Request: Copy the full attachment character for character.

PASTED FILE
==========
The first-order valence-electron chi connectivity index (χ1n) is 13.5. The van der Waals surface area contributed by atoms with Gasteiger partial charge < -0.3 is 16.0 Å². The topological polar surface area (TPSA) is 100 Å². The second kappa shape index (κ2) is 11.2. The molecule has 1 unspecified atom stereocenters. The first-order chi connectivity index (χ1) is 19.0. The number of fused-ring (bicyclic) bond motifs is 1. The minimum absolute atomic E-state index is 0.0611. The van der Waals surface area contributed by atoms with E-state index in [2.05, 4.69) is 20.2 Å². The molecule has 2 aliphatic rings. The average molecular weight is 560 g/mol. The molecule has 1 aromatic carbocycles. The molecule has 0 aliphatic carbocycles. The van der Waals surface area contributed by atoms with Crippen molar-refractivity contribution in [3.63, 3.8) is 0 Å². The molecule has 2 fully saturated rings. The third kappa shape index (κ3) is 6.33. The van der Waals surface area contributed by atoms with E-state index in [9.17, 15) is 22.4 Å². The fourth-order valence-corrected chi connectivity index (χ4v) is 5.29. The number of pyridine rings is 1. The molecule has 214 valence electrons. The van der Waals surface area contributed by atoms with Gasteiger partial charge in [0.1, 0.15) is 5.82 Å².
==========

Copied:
The first-order valence-electron chi connectivity index (χ1n) is 13.5. The van der Waals surface area contributed by atoms with Gasteiger partial charge < -0.3 is 16.0 Å². The topological polar surface area (TPSA) is 100 Å². The second kappa shape index (κ2) is 11.2. The molecule has 1 unspecified atom stereocenters. The first-order chi connectivity index (χ1) is 19.0. The number of fused-ring (bicyclic) bond motifs is 1. The minimum absolute atomic E-state index is 0.0611. The van der Waals surface area contributed by atoms with E-state index in [2.05, 4.69) is 20.2 Å². The molecule has 2 aliphatic rings. The average molecular weight is 560 g/mol. The molecule has 1 aromatic carbocycles. The molecule has 0 aliphatic carbocycles. The van der Waals surface area contributed by atoms with Crippen molar-refractivity contribution in [3.63, 3.8) is 0 Å². The molecule has 2 fully saturated rings. The third kappa shape index (κ3) is 6.33. The van der Waals surface area contributed by atoms with E-state index in [9.17, 15) is 22.4 Å². The fourth-order valence-corrected chi connectivity index (χ4v) is 5.29. The number of pyridine rings is 1. The molecule has 214 valence electrons. The van der Waals surface area contributed by atoms with Gasteiger partial charge in [0.1, 0.15) is 5.82 Å².